There’s such a humungous history of classic movies that established itself way before I was born, and that’s why I often prefer watching what’s new and take it a week at a time. But after seeing the 2018 Halloween when it was released, I thought, Why the heck not?
You know the story, and even if you don’t know it inside out, you know about Laurie Strode, the role that broke out Jamie Lee Curtis, and the stealthy, unflinching Michael Myers. All you need to know is this man, having spent fifteen years in a mental asylum, beginning when he committed the most horrific thing imaginable as a small little boy, is, according to Dr. Sam Loomis (Donald Pleasance), something inhuman, something devoid of decency, something hungry for blood. His first victim was on a Halloween night. It’s Halloween again and he’s managed to escape the asylum.
There are two things that make this story told really effectively as a horror slasher. One is these characters (well, besides the obvious) are innocent and typical enough that we feel we’re just like them. The same could be said about the setting. So who’s to say this Halloween or the next, there won’t be the same boogeyman after any one of us for no particular reason? The second, is there are dozens of clever details in the producing and choreography to make us question what is to happen. Is Michael going to be behind that closing fridge door? Is he going to come in the house now that he has the chance? Is this it? How many more fake-outs are going to come?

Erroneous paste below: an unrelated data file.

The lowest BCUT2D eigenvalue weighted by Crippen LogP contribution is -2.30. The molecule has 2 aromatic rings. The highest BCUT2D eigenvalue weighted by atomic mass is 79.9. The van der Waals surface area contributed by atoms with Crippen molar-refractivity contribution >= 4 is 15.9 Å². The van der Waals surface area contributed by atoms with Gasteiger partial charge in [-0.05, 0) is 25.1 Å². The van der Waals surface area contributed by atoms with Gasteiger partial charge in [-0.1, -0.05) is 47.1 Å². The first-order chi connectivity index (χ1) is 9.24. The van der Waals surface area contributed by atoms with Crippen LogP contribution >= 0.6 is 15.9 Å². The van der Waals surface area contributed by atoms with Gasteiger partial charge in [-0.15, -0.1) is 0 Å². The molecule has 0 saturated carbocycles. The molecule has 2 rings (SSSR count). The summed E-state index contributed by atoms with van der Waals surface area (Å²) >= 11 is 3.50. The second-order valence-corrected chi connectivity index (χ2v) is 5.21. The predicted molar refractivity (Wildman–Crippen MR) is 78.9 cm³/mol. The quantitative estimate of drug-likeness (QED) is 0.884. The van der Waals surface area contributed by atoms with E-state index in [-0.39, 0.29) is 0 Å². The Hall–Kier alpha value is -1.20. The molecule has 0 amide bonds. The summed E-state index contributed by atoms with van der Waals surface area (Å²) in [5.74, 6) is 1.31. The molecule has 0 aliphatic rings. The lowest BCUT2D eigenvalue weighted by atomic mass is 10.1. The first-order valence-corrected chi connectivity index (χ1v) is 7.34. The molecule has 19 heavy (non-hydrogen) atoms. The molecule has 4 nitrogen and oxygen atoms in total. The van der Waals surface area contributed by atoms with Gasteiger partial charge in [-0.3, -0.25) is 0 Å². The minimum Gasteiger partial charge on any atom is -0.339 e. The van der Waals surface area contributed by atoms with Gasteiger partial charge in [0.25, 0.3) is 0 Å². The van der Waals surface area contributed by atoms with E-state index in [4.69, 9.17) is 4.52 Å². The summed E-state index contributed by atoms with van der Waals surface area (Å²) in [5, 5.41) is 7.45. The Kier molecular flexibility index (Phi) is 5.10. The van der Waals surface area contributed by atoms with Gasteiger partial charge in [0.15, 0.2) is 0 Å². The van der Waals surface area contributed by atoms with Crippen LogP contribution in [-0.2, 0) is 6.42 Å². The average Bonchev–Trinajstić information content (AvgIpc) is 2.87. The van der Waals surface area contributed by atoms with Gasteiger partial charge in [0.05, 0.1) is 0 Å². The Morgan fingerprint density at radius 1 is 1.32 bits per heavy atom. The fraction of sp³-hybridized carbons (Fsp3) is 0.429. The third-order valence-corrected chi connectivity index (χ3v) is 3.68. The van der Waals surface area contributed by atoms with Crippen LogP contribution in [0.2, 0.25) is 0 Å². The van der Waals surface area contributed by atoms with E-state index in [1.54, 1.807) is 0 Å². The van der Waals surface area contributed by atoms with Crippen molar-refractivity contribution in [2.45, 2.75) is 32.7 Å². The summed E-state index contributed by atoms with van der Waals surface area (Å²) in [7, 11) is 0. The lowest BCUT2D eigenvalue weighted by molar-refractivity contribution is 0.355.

And something else I just came up with, so you can make that a third, is Michael’s invincibility, or ability to heal from wounds, is not introduced right away. Instead, we witness him stabbing and choking his victims in a manner that looks…easy for him to do. He seems to be very strong but not abnormally strong, so the movie’s context shows how easy it is for someone to be snuck up on and being grabbed by the neck or getting stabbed, and how easy it truly is for a life to be lost. Two things that really help this are; 1) believable screams and chokes of desperation, and 2) not too big a carnage count. A big body count of murder victims, all in the same unaware boat, would’ve made the feature tiring.
In spite of that, call me modernized, but I’ve seen scarier. One thing that didn’t help is I knew from hearsay how much of the story went, and even for people new to the concept, it’s easy to foresee who’s going to die and who might die. Because some of it is predictable, the jump scares aligned with those scenes aren’t quite as terrifying as others I’ve seen. (But that scare when Laurie realizes…my goodness.) It’s more terrifying when you think back on it, on what it must’ve felt like for these people to realize there was no way to escape the clutches of this man about to kill you, or what life was like having to forever look over your shoulder as a survivor. Just like the 2018 Halloween capitalized on.
For me, the 1978 Halloween might not be on a must-watch-every-holiday level, but as a revolutionary sort of production, I can say it still holds up. There are some scenes that are quite effectively nauseating, something impressive for trying something new at the time.